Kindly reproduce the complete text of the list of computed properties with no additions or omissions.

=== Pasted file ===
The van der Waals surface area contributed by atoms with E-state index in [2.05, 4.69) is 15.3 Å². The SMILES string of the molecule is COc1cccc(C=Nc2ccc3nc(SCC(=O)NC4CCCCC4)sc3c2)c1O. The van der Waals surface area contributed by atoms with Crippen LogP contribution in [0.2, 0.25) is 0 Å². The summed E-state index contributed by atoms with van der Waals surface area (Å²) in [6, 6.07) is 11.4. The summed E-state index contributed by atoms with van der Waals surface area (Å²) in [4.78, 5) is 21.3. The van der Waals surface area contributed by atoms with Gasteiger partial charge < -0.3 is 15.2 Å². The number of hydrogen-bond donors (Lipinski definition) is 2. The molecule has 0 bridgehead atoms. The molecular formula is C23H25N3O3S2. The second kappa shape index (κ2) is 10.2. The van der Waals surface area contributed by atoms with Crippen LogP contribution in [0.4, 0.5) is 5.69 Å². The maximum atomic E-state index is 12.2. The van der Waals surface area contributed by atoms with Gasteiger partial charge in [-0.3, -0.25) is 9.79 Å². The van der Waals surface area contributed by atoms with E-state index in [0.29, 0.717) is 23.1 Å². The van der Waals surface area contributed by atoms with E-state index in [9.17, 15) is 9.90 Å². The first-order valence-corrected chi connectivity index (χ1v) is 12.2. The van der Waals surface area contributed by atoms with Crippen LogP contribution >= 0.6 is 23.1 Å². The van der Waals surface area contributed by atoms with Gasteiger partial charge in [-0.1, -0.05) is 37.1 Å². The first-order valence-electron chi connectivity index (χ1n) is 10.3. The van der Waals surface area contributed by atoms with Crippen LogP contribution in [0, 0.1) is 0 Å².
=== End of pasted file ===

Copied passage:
The van der Waals surface area contributed by atoms with E-state index in [2.05, 4.69) is 15.3 Å². The SMILES string of the molecule is COc1cccc(C=Nc2ccc3nc(SCC(=O)NC4CCCCC4)sc3c2)c1O. The van der Waals surface area contributed by atoms with Crippen LogP contribution in [0.2, 0.25) is 0 Å². The summed E-state index contributed by atoms with van der Waals surface area (Å²) in [6, 6.07) is 11.4. The summed E-state index contributed by atoms with van der Waals surface area (Å²) in [4.78, 5) is 21.3. The van der Waals surface area contributed by atoms with Gasteiger partial charge < -0.3 is 15.2 Å². The number of hydrogen-bond donors (Lipinski definition) is 2. The molecule has 0 bridgehead atoms. The molecular formula is C23H25N3O3S2. The second kappa shape index (κ2) is 10.2. The van der Waals surface area contributed by atoms with Crippen LogP contribution in [0.4, 0.5) is 5.69 Å². The maximum atomic E-state index is 12.2. The van der Waals surface area contributed by atoms with Gasteiger partial charge in [-0.3, -0.25) is 9.79 Å². The van der Waals surface area contributed by atoms with E-state index in [0.29, 0.717) is 23.1 Å². The van der Waals surface area contributed by atoms with E-state index in [9.17, 15) is 9.90 Å². The first-order valence-corrected chi connectivity index (χ1v) is 12.2. The van der Waals surface area contributed by atoms with Crippen LogP contribution >= 0.6 is 23.1 Å². The van der Waals surface area contributed by atoms with Gasteiger partial charge in [-0.1, -0.05) is 37.1 Å². The first-order valence-electron chi connectivity index (χ1n) is 10.3. The van der Waals surface area contributed by atoms with Crippen LogP contribution in [0, 0.1) is 0 Å².